Politics and the Prophetic Voice of the Church
As we celebrate the 4th of July and our nation's independence, it's a great time to reflect on the Church's voice in American society. With a quick scroll through my social media feed, I can't help but sense that something has shifted. The voice of the church is sounding less and less distinct, and the talking points of the prophets seem only to echo the talking points of the political parties. God has spoken, and He does not sound like the Republican Party or the Democratic Party.
Prophets and Kings
To clarify, when I say "prophets," I'm not referring to those who claim a prophetic gift or office. That's a discussion for another post. I'm speaking of the voice of the church as spoken by her pastors and leaders. The church has a irreplaceable role in a properly functioning society--we speak on behalf of God to inform the culture of what He has said as it applies to specific issues confronting the culture.
Under the Old Covenant (the Old Testament), true prophets of God played an important role in the nations of Israel and Judah. Men like Elijah, Elisha, Isaiah, Jeremiah, and Amos spoke to rulers and governments declaring the Word of God to them. These were passionate men who stood outside of and above the influence of kings and spoke with the authority of men representing God. Although they sometimes predicted future events, often they were simply the voice of moral conscience to the king and nation, commanding obedience to God's Law and declaring the blessings or curses promised in Deuteronomy 27-28 as a result of keeping or breaking the Law. Sometimes they were thanked for their service, and other times they were imprisoned, ridiculed, and executed. Unlike the prophets for hire who occupied the court of the king in order to blindly support and justify his decisions, these were men who took their orders from a higher Authority.
Prophets Parroting Politicians
Politicians play an important part in our society, and we should select them carefully, pray for them whether we voted for them or not, and submit to them as long as they don't ask us to violate a higher authority. But politicians do not determine the message of the church. In recent times, however, it seems that the church is allowing its message to be determined by the politicians. Read our posts--with few exceptions, we have nothing unique to say. We continually argue using the talking points carefully crafted by one political party or the other. Arguments proceed almost identically. First, one Christian posts a talking point developed by the leadership of either the democratic or republican party, and then other Christians respond using talking points from the other party. Bible verses are sprinkled in, but even those verses seem to be selected and distributed by the political parties in defense of their own actions and policies.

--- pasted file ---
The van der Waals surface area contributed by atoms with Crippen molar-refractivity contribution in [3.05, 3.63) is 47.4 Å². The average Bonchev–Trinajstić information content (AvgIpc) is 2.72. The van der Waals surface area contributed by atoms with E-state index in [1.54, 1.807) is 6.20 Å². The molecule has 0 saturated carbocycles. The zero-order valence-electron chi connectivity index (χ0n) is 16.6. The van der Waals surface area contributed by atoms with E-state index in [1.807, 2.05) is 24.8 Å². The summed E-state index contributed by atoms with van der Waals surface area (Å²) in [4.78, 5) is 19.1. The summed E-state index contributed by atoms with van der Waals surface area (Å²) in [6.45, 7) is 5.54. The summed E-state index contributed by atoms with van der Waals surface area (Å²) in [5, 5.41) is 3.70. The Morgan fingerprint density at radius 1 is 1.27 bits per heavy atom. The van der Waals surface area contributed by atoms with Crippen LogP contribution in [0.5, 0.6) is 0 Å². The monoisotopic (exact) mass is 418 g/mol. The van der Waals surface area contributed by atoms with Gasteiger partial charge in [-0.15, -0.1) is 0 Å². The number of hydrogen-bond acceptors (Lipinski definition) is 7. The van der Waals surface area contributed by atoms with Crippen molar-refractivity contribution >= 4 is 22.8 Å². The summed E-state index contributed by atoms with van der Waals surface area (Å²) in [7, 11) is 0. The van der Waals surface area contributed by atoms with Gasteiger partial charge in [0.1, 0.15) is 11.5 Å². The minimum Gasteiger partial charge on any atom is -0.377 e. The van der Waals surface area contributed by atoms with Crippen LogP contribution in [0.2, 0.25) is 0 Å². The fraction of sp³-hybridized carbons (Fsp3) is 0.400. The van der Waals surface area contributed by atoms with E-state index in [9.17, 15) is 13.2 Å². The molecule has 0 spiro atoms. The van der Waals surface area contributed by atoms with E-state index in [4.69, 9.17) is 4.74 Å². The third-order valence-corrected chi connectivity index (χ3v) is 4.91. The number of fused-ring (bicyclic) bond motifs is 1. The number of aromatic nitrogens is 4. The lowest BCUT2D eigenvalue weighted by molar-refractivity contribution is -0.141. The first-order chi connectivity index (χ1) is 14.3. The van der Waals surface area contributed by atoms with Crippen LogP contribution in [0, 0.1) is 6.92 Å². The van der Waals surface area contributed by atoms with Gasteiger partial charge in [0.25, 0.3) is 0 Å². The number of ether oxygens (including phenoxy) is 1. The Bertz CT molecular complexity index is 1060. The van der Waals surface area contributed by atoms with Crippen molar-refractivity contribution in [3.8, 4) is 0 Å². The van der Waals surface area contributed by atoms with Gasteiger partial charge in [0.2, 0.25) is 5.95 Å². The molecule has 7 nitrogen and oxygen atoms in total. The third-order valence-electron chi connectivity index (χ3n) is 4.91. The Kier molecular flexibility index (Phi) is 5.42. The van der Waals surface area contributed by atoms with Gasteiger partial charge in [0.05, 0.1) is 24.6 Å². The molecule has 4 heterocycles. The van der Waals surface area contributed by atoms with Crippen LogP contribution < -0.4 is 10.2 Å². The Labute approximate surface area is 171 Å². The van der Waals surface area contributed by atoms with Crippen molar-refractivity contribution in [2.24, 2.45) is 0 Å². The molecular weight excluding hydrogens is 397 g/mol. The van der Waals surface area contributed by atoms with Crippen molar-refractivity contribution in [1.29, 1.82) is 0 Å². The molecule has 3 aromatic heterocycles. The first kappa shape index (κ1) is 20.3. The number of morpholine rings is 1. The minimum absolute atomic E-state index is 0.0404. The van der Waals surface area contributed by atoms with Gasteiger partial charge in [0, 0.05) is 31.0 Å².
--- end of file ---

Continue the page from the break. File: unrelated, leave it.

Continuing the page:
Right and Wrong
It seems that we have lost our "otherness." We, my brothers and sisters, do not owe our first loyalties to a political party or even our great nation. We owe our deepest loyalty to a Kingdom that is not of this world, and because it is not of this world, there is no leader, party, nation, or government that will align completely with the standard set by our King and His Kingdom. We stand for what is right, and we stand against what is wrong. We proclaim biblical morality and expect politicians to align their policies accordingly. We do not reshape our morality to support any candidate or policy.
What Do We Fear?
Saying that a political leader or party is wrong about an issue is not the same as saying that leader or party should no longer be in power. In the same way, supporting an action or platform of a political leader or party is not the same as saying that leader or party is perfect OR that you don't want to see a change in power through the next election. In the current cultural and political climate, American Christians seem bound to protect every statement, action, and policy of the leaders they supported as candidates and equally bound to demonize every statement, action, and policy of the leaders they didn't support.
Regaining Our Voice
It is essential that the church and her leaders retake a place of proactivity rather than reactivity. Consider immigration. With a few exceptions, the church has not spoken with a distinct voice on the issue of immigration, and we have so much to say. It's not that we have been silent--we have been far from silent--but when we speak, we speak with the tongues of democrats or republicans rather than a distinct voice that rings clear with morality. What does God's Word say about immigration? What are the moral guardrails that any legislation or executive order regarding immigration must stay within? If we remove the influence of existing politicians and policies, loyalties and alliances, what does a biblically grounded theology of immigration look like? When we can answer these questions, then we can look to political leaders and parties with a clear message. We do not speak for you, we speak for God, and this is what He has said. There is nothing more patriotic than speaking God's truth, in love, to the nation we love.